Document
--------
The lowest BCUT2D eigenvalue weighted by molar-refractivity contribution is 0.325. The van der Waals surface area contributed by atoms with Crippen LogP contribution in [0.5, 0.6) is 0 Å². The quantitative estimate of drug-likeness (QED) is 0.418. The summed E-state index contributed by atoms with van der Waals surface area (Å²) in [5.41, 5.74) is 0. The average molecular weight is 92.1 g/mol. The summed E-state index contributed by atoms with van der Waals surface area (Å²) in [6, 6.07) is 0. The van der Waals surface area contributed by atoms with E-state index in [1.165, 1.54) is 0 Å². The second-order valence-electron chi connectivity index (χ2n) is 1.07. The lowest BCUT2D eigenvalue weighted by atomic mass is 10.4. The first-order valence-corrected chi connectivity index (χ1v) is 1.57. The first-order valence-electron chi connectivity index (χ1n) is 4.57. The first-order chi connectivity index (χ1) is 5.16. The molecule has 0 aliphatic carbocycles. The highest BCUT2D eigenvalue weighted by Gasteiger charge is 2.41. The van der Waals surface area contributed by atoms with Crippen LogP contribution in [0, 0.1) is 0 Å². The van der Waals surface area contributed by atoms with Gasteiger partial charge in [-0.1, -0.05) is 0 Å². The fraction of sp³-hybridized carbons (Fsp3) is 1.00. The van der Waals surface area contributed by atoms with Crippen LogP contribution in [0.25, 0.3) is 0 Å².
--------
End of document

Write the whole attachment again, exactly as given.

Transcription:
The lowest BCUT2D eigenvalue weighted by molar-refractivity contribution is 0.325. The van der Waals surface area contributed by atoms with Crippen LogP contribution in [0.5, 0.6) is 0 Å². The quantitative estimate of drug-likeness (QED) is 0.418. The summed E-state index contributed by atoms with van der Waals surface area (Å²) in [5.41, 5.74) is 0. The average molecular weight is 92.1 g/mol. The summed E-state index contributed by atoms with van der Waals surface area (Å²) in [6, 6.07) is 0. The van der Waals surface area contributed by atoms with E-state index in [1.165, 1.54) is 0 Å². The second-order valence-electron chi connectivity index (χ2n) is 1.07. The lowest BCUT2D eigenvalue weighted by atomic mass is 10.4. The first-order valence-corrected chi connectivity index (χ1v) is 1.57. The first-order valence-electron chi connectivity index (χ1n) is 4.57. The first-order chi connectivity index (χ1) is 5.16. The molecule has 0 aliphatic carbocycles. The highest BCUT2D eigenvalue weighted by Gasteiger charge is 2.41. The van der Waals surface area contributed by atoms with Crippen LogP contribution in [0, 0.1) is 0 Å². The van der Waals surface area contributed by atoms with Gasteiger partial charge in [-0.1, -0.05) is 0 Å². The fraction of sp³-hybridized carbons (Fsp3) is 1.00. The van der Waals surface area contributed by atoms with Crippen LogP contribution in [0.25, 0.3) is 0 Å².